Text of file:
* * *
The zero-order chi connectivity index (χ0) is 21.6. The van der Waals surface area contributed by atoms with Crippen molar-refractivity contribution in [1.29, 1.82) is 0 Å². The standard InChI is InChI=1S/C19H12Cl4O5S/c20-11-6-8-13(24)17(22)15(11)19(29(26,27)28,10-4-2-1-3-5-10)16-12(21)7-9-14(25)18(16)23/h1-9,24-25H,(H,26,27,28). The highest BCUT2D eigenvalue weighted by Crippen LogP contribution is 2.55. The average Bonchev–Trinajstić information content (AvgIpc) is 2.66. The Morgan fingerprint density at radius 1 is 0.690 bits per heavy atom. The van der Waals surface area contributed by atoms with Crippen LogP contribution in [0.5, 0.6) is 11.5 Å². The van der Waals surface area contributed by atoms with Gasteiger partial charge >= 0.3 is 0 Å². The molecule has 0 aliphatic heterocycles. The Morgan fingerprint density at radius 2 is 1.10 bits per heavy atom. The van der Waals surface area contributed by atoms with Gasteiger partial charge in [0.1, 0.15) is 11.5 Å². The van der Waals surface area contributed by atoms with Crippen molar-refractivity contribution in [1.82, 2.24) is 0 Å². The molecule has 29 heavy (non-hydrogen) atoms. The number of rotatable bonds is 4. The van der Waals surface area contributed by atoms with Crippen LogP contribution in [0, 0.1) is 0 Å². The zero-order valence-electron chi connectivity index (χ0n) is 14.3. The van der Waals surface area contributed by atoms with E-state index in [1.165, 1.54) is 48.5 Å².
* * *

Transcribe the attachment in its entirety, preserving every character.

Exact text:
The zero-order chi connectivity index (χ0) is 21.6. The van der Waals surface area contributed by atoms with Crippen molar-refractivity contribution in [1.29, 1.82) is 0 Å². The standard InChI is InChI=1S/C19H12Cl4O5S/c20-11-6-8-13(24)17(22)15(11)19(29(26,27)28,10-4-2-1-3-5-10)16-12(21)7-9-14(25)18(16)23/h1-9,24-25H,(H,26,27,28). The highest BCUT2D eigenvalue weighted by Crippen LogP contribution is 2.55. The average Bonchev–Trinajstić information content (AvgIpc) is 2.66. The Morgan fingerprint density at radius 1 is 0.690 bits per heavy atom. The van der Waals surface area contributed by atoms with Crippen LogP contribution in [0.5, 0.6) is 11.5 Å². The van der Waals surface area contributed by atoms with Gasteiger partial charge >= 0.3 is 0 Å². The molecule has 0 aliphatic heterocycles. The Morgan fingerprint density at radius 2 is 1.10 bits per heavy atom. The van der Waals surface area contributed by atoms with Gasteiger partial charge in [0.1, 0.15) is 11.5 Å². The van der Waals surface area contributed by atoms with Crippen molar-refractivity contribution in [1.82, 2.24) is 0 Å². The molecule has 29 heavy (non-hydrogen) atoms. The number of rotatable bonds is 4. The van der Waals surface area contributed by atoms with Crippen LogP contribution in [0, 0.1) is 0 Å². The zero-order valence-electron chi connectivity index (χ0n) is 14.3. The van der Waals surface area contributed by atoms with E-state index in [1.165, 1.54) is 48.5 Å².